By Julien Colomb | August 14, 2018
Modified from https://research-data-network.readme.io/docs/senior-management-engagement (reorganise text and add comments),
This is the result of the analyse of discussion in the UK community, remember that country specificities in working strategies and stories are to be expected.
Use senarios and story-telling
Accusation of fraud
We all agreed that one strategy that works for almost all possible audience types are doomsday scenarios – disasters that can happen when researchers do not adhere to good RDM practice. This could be as simple as asking individual senior researchers what they would do if someone accused them of falsifying research data five years after they have published their corresponding research paper. Would they have enough evidence to reject such accusations? The possibility of being confronted with their own potential undoing helped convince many senior managers of the importance of RDM.
Reference to documented cases of fraudulent research helped some institutions convince their senior leadership of the importance of good RDM. These cases included the fraudulent research by Diederik Stapel from Tilburg University or by Erin Potts-Kant from Duke University, where $200 million in grants was awarded based on fake data.
Data loss (fire, stolen, no documentation)
Other doomsday scenarios which seem to convince senior leaders were related to broader institutional crises, such as risk of fire. Useful examples are the fire which destroyed the newly built Chemistry building at the University of Nottingham, the fire which destroyed valuable equipment and research at the University of Southampton (£120 million pounds’ worth of equipment and facilities), the recent fire at the Cancer Research UK Manchester Institute and a similar disaster at the University of Santa Cruz.
Shared examples of these included horror stories such as data loss from stolen laptops (when data had not been backed up), newly started postdocs inheriting projects and the need to re-do all the experiments from scratch due to lack of sufficient data documentation from their predecessor, or lost patent cases.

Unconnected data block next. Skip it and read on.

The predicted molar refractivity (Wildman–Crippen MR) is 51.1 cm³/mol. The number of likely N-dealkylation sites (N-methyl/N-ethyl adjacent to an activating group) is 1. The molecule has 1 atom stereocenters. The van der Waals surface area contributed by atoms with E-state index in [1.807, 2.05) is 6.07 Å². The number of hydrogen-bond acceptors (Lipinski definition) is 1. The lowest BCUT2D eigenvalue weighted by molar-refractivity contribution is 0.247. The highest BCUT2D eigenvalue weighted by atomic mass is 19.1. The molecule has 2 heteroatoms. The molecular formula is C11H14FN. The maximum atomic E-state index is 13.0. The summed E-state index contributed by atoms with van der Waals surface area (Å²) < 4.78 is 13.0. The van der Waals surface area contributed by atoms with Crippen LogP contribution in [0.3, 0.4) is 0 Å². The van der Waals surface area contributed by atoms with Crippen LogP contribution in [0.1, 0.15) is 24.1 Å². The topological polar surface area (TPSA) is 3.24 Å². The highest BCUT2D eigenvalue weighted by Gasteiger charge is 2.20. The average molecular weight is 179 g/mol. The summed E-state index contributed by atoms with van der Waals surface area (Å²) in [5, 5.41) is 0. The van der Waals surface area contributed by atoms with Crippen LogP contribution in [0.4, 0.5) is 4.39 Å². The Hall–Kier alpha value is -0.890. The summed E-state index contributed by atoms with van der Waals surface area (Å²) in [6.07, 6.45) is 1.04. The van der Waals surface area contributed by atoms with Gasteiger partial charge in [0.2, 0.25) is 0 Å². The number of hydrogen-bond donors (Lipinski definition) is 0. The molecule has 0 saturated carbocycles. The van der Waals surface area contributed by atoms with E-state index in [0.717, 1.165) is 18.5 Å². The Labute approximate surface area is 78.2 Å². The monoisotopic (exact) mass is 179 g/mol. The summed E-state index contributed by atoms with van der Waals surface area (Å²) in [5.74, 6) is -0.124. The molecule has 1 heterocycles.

Ethical values of academia
Research ethics and research integrity are directly connected to good RDM practice and are also the core ethical values of academia. We therefore reflected on the importance of referring to the institutional value statement/mission statement or code of conduct when advocating/arguing for good RDM. One person admitted adding a clear reference to the institutional mission statement whenever asking senior leadership for endorsement for RDM service improvements. The UK Concordat on Open Research Data is a highly regarded external document listing core expectations on good research data management and sharing, which might be worth including as a reference. In addition, most higher education institutions will have mandates in teaching and research, which might allow good RDM practice to be endorsed through their central ethics committees.
Collecting testimonies from researchers about the difficulties of working with research data when good data management practice was not adhered to is also a useful approach.
The argument that good data management practice leads to time and efficiency savings also seems to be powerful when presented to senior leadership.
Change your main strategy
Get scientists as advocates (data champions)
Researcher voices are often louder than those of librarians, or those running central support services, so consider who will best help to champion your cause.
At one science-focused institution anything coming from the library was automatically perceived as a waste of money and not useful for the research community and, as a result, all business cases for RDM services were bound to be unsuccessful due to the historic negative perception of the library as a whole.
Make researchers part of the team (grant writing)
Another way to make use of one’s social network within the institution can be to ask researchers or institutes to join as co-applicants in project proposals for the university management. The proposal can profit from the reputation and make it harder for senior management to dismiss the notion that they need to engage more in RDM.
Another suggestion was that rebranding the service tends to be more successful than hoping for people to change. For example, shifting the emphasis from sharing of research data and open access to supporting good research data management practice and increasing research efficiency was something that had worked well at one institution.
Distributed under a CC-BY license, reorganised by Julien Colomb, material from Silke Bellanger, Rosie Higman, Heidi Imker, Bev Jones, Liz Lyon, Paul Stokes, Marta Teperek, Dirk Verdicchio